Rosenbaum & Rosenbaum, P.C. | November 10, 2021 | Negligence
Have you been injured in New York City as a result of an accident? Do you believe it could have been prevented? This experience may leave you facing many challenges, including costly medical bills, lost wages, and more.
You don’t necessarily need to absorb the cost of these losses on your own. It may be possible to recover financial compensation by filing an insurance claim or lawsuit. This is an option when your accident was the result of another party’s negligence.
(Note: There are exceptions to this requirement. For example, you may have been injured in a car accident. New York is a no-fault state. Therefore, you can file a claim for compensation with your own insurance in these circumstances — regardless of who caused your accident.)
It helps to understand the difference between negligence and “negligence per se” if you are seeking compensation. An attorney can also help you better understand the importance of proving negligence or negligence per se if you are planning on filing a claim or lawsuit.
What is Negligence?
In the context of personal injury cases, negligence refers to the unreasonable carelessness of an individual or individuals that results in harm to someone else.
For instance, premises liability laws require property owners and managers keep their premises reasonably safe for guests. An example of this would be a supermarket. A supermarket owner and their employees must keep an eye out for items that have fallen to the floor. These hazards can cause slip and fall accidents when customers trip over them. Therefore, they must be identified and removed within a reasonable timeframe.
Maybe you were injured because you tripped over an item in the grocery store. Was the owner of the store negligent in a way that gives you justification to file a claim or lawsuit?
Potentially. You must be aware; you don’t always have grounds to recover compensation after being injured. In this scenario, you would need to gather evidence showing that the item over which you tripped had fallen long before your accident and should have been removed in a timely manner. If you tripped over an item a moment after it fell to the floor, you could not argue your accident resulted from negligence.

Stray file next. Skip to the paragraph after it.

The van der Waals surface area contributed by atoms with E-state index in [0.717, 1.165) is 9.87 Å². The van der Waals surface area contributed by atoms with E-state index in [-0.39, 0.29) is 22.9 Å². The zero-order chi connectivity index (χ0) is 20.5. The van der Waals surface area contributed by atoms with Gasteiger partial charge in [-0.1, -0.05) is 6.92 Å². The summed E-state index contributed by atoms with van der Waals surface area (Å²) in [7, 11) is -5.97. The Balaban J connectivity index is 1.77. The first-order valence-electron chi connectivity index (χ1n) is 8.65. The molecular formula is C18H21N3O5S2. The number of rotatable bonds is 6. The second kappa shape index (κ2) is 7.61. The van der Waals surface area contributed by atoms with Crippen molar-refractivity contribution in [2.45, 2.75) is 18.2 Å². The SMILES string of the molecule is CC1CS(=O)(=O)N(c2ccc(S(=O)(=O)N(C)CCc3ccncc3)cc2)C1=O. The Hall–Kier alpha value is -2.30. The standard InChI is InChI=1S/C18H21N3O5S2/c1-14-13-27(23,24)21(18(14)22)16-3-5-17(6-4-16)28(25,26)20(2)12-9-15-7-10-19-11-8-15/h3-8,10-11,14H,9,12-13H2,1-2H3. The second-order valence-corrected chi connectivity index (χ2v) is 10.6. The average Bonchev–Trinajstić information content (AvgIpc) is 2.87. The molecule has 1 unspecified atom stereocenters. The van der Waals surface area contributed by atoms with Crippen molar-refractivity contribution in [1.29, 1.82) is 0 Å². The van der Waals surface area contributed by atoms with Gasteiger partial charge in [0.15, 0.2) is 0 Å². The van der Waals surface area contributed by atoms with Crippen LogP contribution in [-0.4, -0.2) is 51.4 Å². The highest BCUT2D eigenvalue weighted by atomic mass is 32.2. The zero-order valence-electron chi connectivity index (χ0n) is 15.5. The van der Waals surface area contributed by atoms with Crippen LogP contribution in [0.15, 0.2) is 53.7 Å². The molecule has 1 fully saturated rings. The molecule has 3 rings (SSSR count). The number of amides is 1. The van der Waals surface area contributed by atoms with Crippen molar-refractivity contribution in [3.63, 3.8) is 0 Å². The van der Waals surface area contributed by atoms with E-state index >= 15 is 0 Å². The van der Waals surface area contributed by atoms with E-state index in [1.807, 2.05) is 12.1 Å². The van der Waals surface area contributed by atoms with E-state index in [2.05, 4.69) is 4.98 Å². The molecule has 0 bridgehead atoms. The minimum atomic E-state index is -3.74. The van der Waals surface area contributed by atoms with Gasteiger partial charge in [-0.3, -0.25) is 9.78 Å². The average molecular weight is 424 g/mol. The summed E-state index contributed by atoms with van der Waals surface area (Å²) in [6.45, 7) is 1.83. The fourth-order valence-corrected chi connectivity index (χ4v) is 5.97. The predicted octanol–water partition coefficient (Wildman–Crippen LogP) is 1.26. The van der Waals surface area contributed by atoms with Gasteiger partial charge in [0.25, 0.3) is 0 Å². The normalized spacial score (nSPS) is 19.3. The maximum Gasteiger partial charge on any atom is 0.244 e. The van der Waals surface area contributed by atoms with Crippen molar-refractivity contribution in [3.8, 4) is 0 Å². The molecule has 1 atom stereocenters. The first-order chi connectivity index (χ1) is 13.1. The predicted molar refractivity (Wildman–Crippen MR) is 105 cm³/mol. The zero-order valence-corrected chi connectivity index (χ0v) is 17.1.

This is one of many reasons it is wise to consult with an attorney if you’re not sure whether you should take legal action after being injured. They can let you know whether it sounds like negligence was a factor in your accident. Additionally, they can help you gather evidence proving negligence.
What is Negligence Per Se?
Proving you were injured because someone was negligent can be challenging without conducting a thorough investigation. On the other hand, proving negligence per se in a personal injury case is often much easier.
In the above example, whether a supermarket owner is negligent when a customer trips over an item on the floor is subjective. There are no official laws in New York stating exactly how much time a property owner or manager has to spot a tripping hazard and remove it.
Proving negligence per se involves citing actual laws and regulations to show a victim is eligible for compensation. The concept of negligence per se states that someone who caused an accident is assumed to have been negligent if they were breaking the law when the accident occurred. Importantly, the law must be designed to protect the safety of others.
For example, maybe you were injured in a truck accident. Perhaps the trucker was speeding at the time of the crash and you were not. In this case, the fact that the trucker was speeding may be enough evidence to prove negligence. They were violating traffic laws designed to protect others on the road.
You will still need an attorney’s help in a case that may involve negligence per se. Even if the liable party was breaking the law when your accident occurred, you will still have a greater chance of recovering fair compensation with a lawyer on your side. It’s simply helpful to familiarize yourself with the difference between these two types of negligence.